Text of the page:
Skip to content ↓


In 2019  Governors   carefully monitored Home Learning across the school and listened to the feedback from children, parents & teachers. The  findings echoed those of the Education Endowment Foundation, which is held in high regard for its research in education:

  • The quality of the task set appears to be more important than the quantity of work required from the pupil. Children often get more out of the open ended projects they complete with their family.

  • Parents/FAMILY can have a positive effect on homework completion and help children to develop effective learning habits. Children who are encouraged & supported by their parents/FAMILY to complete homework regularly form good work habits & are more successful in school.

It is for this reason we changed our Home Learning/Homework strategy. Each term teachers will send home:

  • Age appropriate expectations for English & Maths. Including recommended time allocations.

  • Topic Tasks for you to complete as a FAMILY. The discussion & fun you have with these is just as important as the outcome.

Families completing the tasks will be, generating valuable discussions, increasing vocabulary, installing effective learning habits, promoting self-discipline & equipping children for learning in school.

"So many relatives have complemented on the our homework grid, saying it's such a lovely idea that the family can all get involved, and that it doesn't feel like a 'chore' " - Staff feedback June 2022


These include spellings, maths & reading along with recommended time allocations:

  • Create a family routine to ensure these are revised regularly and appropriately.
  • Older children should be encouraged to be more independent with the routine created. Fostering good learning behaviours in preparation for secondary school.


Complete these with your child(ren). The discussion & fun you have with these is just as important as the outcome.

  • There is no right or wrong way to complete Topic Tasks
  • Take as long, or as little, time as you like on these tasks. A large project my take a number of weeks. Many of them will lend themselves to ‘family time’ rather than an add on.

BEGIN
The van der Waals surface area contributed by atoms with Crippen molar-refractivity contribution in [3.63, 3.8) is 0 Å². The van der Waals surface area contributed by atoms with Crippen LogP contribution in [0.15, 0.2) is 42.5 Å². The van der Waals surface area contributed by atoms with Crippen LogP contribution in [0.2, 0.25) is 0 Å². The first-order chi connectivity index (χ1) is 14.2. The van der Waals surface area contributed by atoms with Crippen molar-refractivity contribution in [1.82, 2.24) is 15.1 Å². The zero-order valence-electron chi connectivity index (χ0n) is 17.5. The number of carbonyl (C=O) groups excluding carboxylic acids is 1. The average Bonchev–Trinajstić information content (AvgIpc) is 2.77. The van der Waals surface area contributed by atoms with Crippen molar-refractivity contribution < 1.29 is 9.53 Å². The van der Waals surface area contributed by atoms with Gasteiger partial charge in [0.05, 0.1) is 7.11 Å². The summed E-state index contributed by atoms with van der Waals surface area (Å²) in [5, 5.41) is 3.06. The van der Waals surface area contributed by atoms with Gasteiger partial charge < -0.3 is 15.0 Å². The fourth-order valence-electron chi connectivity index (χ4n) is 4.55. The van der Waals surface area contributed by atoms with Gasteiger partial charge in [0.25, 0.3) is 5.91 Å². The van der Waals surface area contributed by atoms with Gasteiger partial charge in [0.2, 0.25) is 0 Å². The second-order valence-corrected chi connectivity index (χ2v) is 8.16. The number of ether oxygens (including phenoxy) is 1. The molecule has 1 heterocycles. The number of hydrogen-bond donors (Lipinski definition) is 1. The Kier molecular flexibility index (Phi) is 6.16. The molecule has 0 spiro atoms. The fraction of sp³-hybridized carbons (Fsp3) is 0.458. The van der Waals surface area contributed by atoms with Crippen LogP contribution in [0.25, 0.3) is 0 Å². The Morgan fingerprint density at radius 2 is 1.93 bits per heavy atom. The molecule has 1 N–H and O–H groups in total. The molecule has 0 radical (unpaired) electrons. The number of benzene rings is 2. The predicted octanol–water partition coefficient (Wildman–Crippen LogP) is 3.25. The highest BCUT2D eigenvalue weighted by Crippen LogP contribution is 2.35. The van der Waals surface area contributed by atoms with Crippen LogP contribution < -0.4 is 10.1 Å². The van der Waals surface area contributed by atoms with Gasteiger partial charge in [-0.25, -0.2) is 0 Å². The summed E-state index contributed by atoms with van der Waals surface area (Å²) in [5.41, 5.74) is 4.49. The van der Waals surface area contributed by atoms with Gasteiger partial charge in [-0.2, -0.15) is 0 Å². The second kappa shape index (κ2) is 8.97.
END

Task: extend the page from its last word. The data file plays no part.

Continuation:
• Bring Topic Tasks to school in any way you like: email, photo, written, scrap book, artwork, edible…
  • Siblings may find it fun to complete the same tasks, they can present their homework to their own class, even if it is not their allocated Topic Task.

How do ‘Topic Tasks’ link to the academic curriculum?

‘Topic Tasks’ are hugely important, as recent research shows children need experiences & the languages involved in them, as much as they need the ‘Academic Expectations’. In fact, they cannot meet the ‘Academic Expectations’ without experiences & language i.e.; they find it more difficult to write about something they have not experienced & talked about. A ‘Conservation Trust’ was mentioned in a recent SATs reading paper. Children who have not been to one will find it harder to understand the context & answer the questions.

Teachers indicate on homework task which subject the ‘Topic Task’ is linked to. But as with life, tasks can cover a multitude of skills & subjects. It is really important for children to apply skills in real life activities, so they extend their breadth of knowledge

How do I know what my child is learning week to week?   

  • You will receive an overview of the topics being taught at the start of each term
  • The termly curriculum is published on the school website
  • Children’s learning objectives for the year are available on the school website
  • Individual targets are given to parents at parent’s evenings, along with objectives for the whole year

Without homework deadlines how can I motivate my child?

At SMFR we want to install a genuine ‘love of learning’, whereby children enjoy learning & value learning because it benefits them. This is best achieved in partnership with parents, who encourage good attitudes toward learning.

Spelling tests are always on a Thursday, however ‘Topic Tasks’ do not have a deadline. The benefit of this is that families/children can do these at a time that suits them, making them more enjoyable experiences.

If a routine is useful to your family/child, help them learn to manage their time by:

  • Creating a written an agreement/timetable with your child
  • Writing on the homework sheet, or on a family calendar when each task will be completed
  • Agreeing the day & amount of time to be spent on each task.


Tracking sheets, enable staff to monitor and reward children for developing good learning behaviours